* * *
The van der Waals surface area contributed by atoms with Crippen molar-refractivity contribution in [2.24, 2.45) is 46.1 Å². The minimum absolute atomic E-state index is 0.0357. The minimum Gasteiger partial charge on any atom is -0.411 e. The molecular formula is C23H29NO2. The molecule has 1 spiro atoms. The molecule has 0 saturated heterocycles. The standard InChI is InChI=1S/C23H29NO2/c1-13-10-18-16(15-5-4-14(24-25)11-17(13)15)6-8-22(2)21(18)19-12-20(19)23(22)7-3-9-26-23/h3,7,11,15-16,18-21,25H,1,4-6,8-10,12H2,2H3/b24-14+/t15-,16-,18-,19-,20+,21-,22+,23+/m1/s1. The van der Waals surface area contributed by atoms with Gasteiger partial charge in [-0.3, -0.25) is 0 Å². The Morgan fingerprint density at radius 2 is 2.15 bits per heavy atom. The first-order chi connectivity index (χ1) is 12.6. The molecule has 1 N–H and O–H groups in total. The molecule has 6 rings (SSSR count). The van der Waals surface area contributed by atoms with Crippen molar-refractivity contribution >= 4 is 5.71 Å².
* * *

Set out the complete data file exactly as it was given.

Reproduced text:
The van der Waals surface area contributed by atoms with Crippen molar-refractivity contribution in [2.24, 2.45) is 46.1 Å². The minimum absolute atomic E-state index is 0.0357. The minimum Gasteiger partial charge on any atom is -0.411 e. The molecular formula is C23H29NO2. The molecule has 1 spiro atoms. The molecule has 0 saturated heterocycles. The standard InChI is InChI=1S/C23H29NO2/c1-13-10-18-16(15-5-4-14(24-25)11-17(13)15)6-8-22(2)21(18)19-12-20(19)23(22)7-3-9-26-23/h3,7,11,15-16,18-21,25H,1,4-6,8-10,12H2,2H3/b24-14+/t15-,16-,18-,19-,20+,21-,22+,23+/m1/s1. The van der Waals surface area contributed by atoms with Gasteiger partial charge in [-0.3, -0.25) is 0 Å². The Morgan fingerprint density at radius 2 is 2.15 bits per heavy atom. The first-order chi connectivity index (χ1) is 12.6. The molecule has 1 N–H and O–H groups in total. The molecule has 6 rings (SSSR count). The van der Waals surface area contributed by atoms with Crippen molar-refractivity contribution >= 4 is 5.71 Å².